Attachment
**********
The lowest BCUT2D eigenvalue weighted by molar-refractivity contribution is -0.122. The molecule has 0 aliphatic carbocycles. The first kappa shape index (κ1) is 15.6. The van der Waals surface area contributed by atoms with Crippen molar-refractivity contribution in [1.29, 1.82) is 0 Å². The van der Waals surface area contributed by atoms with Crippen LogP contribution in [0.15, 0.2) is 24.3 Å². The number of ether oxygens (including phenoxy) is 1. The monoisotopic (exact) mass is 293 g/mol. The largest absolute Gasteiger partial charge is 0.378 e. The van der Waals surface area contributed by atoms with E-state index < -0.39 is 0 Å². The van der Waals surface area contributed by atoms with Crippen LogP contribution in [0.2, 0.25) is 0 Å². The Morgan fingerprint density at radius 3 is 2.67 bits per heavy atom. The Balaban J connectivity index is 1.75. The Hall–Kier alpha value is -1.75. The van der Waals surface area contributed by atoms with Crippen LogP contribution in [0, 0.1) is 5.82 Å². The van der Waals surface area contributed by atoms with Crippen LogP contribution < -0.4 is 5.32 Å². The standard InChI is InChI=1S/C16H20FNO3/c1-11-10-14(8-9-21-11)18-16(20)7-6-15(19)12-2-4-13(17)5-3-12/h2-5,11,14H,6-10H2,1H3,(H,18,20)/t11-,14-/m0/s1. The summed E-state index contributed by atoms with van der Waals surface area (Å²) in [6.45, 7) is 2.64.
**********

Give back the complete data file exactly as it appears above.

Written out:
The lowest BCUT2D eigenvalue weighted by molar-refractivity contribution is -0.122. The molecule has 0 aliphatic carbocycles. The first kappa shape index (κ1) is 15.6. The van der Waals surface area contributed by atoms with Crippen molar-refractivity contribution in [1.29, 1.82) is 0 Å². The van der Waals surface area contributed by atoms with Crippen LogP contribution in [0.15, 0.2) is 24.3 Å². The number of ether oxygens (including phenoxy) is 1. The monoisotopic (exact) mass is 293 g/mol. The largest absolute Gasteiger partial charge is 0.378 e. The van der Waals surface area contributed by atoms with E-state index < -0.39 is 0 Å². The van der Waals surface area contributed by atoms with Crippen LogP contribution in [0.2, 0.25) is 0 Å². The Morgan fingerprint density at radius 3 is 2.67 bits per heavy atom. The Balaban J connectivity index is 1.75. The Hall–Kier alpha value is -1.75. The van der Waals surface area contributed by atoms with Crippen LogP contribution in [0, 0.1) is 5.82 Å². The van der Waals surface area contributed by atoms with Crippen LogP contribution < -0.4 is 5.32 Å². The standard InChI is InChI=1S/C16H20FNO3/c1-11-10-14(8-9-21-11)18-16(20)7-6-15(19)12-2-4-13(17)5-3-12/h2-5,11,14H,6-10H2,1H3,(H,18,20)/t11-,14-/m0/s1. The summed E-state index contributed by atoms with van der Waals surface area (Å²) in [6.45, 7) is 2.64.